robert langellier

Marc ordered one more drink. Saw the fluorescent light shower on the back of the server’s neck as she bent it to watch the glass fill. She was bone thin, with her skin stretched tight around her elbows, knees and hips and all the other corners of her body. Marc stared at the arching vertebrae bulging from the back of her neck, reptilian, rippling with each little movement of the nape.
            Above the server on the wall were the colored lights of beer companies, liquor companies, advertising themselves. Behind that, in the background, were the darkened windows of the brasserie looking out into the black city street, to which Marc’s eyes were drawn. He felt suddenly hot under so much light and in the face of the dark windows. The feeling made him hyperaware of his situation, of his location at the brasserie and the hour and his thoughts.
He decided to leave. Got up, left before the drink arrived. Swung his coat up from its spot on the shelf between two booths by the entrance and threw it on, swung his scarf over his neck on his way out and tried to loop it, but the loop stuck. He’d tied it wrong. Tried it again, slung the scarf, threw the end over and looped one side, and the second loop didn’t stick. This, all outside the brasserie on the sidewalk, snow falling from above. In a minute it would stop. Marc knew this — the snow never fell consistently here.
He started, and for some minutes he wandered down Boulevard Saint-Germain, looking for a local tabac. It was 9:30. The snow fell at dizzying speeds and degrees, sticking only to the tops of the cars and the heads of pedestrians. The Parisian streets at night were cold, and very dark and very bright at the same time. Lights from storefronts blazed, always in motion at the speed that Marc paced down the busy street, cut off for moments by the shadowed bodies of passers-by that moved alongside him. If one light were shut by a body to Marc’s right, 20 more from grocers and brasseries and cafés would still glare from every direction. It was a world of light, and not a damn tabac in view.
Marc took an alley to the left. Slipped along the pavement to the next street. Whatever street. Rue de neige. Rue de lumière. And there, finally, a tabac. Marc walked up to enter. Through the window he could see the young homme, bending down inches from him behind glass, stacking up chairs. Locked. Sunday, of course. The sound of the metal bolt pitching against its frame caused the young homme to look up, catch the eyes of the good-looking man on the outside. The young homme for a second was stricken by fear, which quickly melted into an apologetic shrug and a return to the chairs. They were to be stacked, and he was to go home. 9:30.
In a sudden burst of drunken rage, Marc slammed his open fist into the glass door. Immediately, with the force of impact, a rush of pain exploded along the length of his hand, and up the ulna to the elbow, where it stopped. Marc recognized that it stopped. The forearm, the hand, were not him, so he didn’t feel it. The young homme, and his father at the bar who owned the tabac, looked up again and did not move. Looked at the clean, good-looking creature at the window, could do nothing but look at his eyes. And with that, Marc struck again, breaking his wrist upon the thick glass of the door of the tabac. The resulting minute crack in the window was imperceptible to anyone but Marc. A couple pedestrians stopped hesitantly on the sidewalk at the noise of the rage, but continued on for fear of the rage. The two men in the tabac remained still, the young homme still holding onto a small chair. Marc held the eyes of the young homme, ready to kill the bastard. To the two men inside, the lights of the Monoprix and the streetlights behind Marc lit up his edges on all sides and made him a terrible beast. Still the young homme did not move — the passers-by straggled on.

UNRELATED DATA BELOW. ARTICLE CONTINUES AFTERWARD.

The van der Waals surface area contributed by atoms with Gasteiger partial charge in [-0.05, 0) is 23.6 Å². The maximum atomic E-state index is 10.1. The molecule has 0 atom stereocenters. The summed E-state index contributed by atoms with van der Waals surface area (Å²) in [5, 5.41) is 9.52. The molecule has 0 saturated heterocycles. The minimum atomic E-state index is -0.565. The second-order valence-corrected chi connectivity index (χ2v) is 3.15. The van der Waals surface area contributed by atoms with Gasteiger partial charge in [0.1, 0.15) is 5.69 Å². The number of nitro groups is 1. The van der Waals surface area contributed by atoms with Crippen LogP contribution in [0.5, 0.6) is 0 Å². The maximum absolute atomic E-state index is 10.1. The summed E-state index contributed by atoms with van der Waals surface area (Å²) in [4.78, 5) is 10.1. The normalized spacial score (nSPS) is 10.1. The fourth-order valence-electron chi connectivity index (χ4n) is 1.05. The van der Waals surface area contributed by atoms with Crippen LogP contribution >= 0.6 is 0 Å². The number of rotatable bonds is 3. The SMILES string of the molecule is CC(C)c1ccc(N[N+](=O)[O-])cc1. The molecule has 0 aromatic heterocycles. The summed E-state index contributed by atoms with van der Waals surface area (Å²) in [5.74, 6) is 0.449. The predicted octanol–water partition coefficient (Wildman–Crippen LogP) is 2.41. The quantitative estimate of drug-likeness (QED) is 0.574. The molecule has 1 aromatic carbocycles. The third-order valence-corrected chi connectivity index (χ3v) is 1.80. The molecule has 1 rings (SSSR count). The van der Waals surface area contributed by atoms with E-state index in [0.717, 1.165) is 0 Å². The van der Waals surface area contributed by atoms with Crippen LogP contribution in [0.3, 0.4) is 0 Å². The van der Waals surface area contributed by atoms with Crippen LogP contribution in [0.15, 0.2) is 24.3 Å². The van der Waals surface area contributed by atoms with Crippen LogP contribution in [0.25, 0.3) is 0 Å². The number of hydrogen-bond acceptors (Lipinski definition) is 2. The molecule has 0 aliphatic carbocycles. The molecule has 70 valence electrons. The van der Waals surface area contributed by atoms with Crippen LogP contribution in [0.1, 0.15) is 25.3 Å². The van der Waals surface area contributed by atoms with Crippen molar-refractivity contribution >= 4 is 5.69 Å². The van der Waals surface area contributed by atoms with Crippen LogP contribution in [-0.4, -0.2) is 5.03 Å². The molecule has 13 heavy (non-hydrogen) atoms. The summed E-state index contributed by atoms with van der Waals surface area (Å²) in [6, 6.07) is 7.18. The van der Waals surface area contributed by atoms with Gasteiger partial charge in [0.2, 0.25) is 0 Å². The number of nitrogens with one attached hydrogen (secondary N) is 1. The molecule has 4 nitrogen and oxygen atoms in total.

Marc’s hand was shooting bolts of heat down his arm. But it did not go past his elbow. He lifted his hand again, clenching his fist, and something in his being slowed his movement at the last second, his third blow weakened by the overrides of his brain, and when his wrist did come in contact with the chipped glass, he broke. Roared with pain, turned around violently and threw his free left arm out at the people five feet from him on the sidewalk, who then began to walk faster than before. The injured man, he burst into the busy street, letting out a long and howling cry, and for a moment everyone paid attention. For ten seconds he was the fear of Saint-Germain. But the noise quickly dissipated and the lights glowed over it anyway, so Marc turned again to the young homme, who by now had escaped to the tabac’s back room with his father. He grinned at the empty room, tipped his hat in a polite and sinister way and continued down the rue for the next métro entrance.
The métro at night is much lonelier than it should be. It’s by day a place of commute and connection, but at night it’s a place to hide from the colored lights. In the métro the lights are pure white, very artificial and bright, no jinks to them but very pure and serious luminescence. Not like the supermarkets and jewelers and pharmacies and cafés that wanted your eyes for specific greeds. Just light to show things and to drag them sullenly out of darkness. One can see how it can be a lonely experience.